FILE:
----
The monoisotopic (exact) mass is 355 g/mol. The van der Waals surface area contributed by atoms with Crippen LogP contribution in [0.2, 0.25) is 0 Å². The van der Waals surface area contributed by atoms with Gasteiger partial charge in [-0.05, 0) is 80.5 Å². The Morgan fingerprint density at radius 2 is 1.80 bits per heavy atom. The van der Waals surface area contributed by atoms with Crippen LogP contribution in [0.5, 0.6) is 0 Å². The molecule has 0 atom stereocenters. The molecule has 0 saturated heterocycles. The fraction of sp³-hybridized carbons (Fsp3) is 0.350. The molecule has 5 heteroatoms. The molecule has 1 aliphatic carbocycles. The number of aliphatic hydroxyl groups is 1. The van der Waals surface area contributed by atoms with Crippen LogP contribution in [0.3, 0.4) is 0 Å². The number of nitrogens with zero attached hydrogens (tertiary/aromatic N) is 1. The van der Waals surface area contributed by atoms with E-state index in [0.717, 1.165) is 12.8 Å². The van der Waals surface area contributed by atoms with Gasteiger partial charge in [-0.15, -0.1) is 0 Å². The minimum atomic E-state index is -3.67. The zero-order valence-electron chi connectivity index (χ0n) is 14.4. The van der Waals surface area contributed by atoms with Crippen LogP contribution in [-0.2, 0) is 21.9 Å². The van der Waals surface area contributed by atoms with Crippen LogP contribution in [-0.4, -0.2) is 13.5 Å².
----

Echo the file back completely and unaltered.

The monoisotopic (exact) mass is 355 g/mol. The van der Waals surface area contributed by atoms with Crippen LogP contribution in [0.2, 0.25) is 0 Å². The van der Waals surface area contributed by atoms with Gasteiger partial charge in [-0.05, 0) is 80.5 Å². The Morgan fingerprint density at radius 2 is 1.80 bits per heavy atom. The van der Waals surface area contributed by atoms with Crippen LogP contribution in [0.5, 0.6) is 0 Å². The molecule has 0 atom stereocenters. The molecule has 0 saturated heterocycles. The fraction of sp³-hybridized carbons (Fsp3) is 0.350. The molecule has 5 heteroatoms. The molecule has 1 aliphatic carbocycles. The number of aliphatic hydroxyl groups is 1. The van der Waals surface area contributed by atoms with Crippen LogP contribution in [0.3, 0.4) is 0 Å². The number of nitrogens with zero attached hydrogens (tertiary/aromatic N) is 1. The van der Waals surface area contributed by atoms with E-state index in [0.717, 1.165) is 12.8 Å². The van der Waals surface area contributed by atoms with Gasteiger partial charge in [-0.15, -0.1) is 0 Å². The minimum atomic E-state index is -3.67. The zero-order valence-electron chi connectivity index (χ0n) is 14.4. The van der Waals surface area contributed by atoms with Crippen LogP contribution in [-0.2, 0) is 21.9 Å². The van der Waals surface area contributed by atoms with Crippen LogP contribution in [-0.4, -0.2) is 13.5 Å².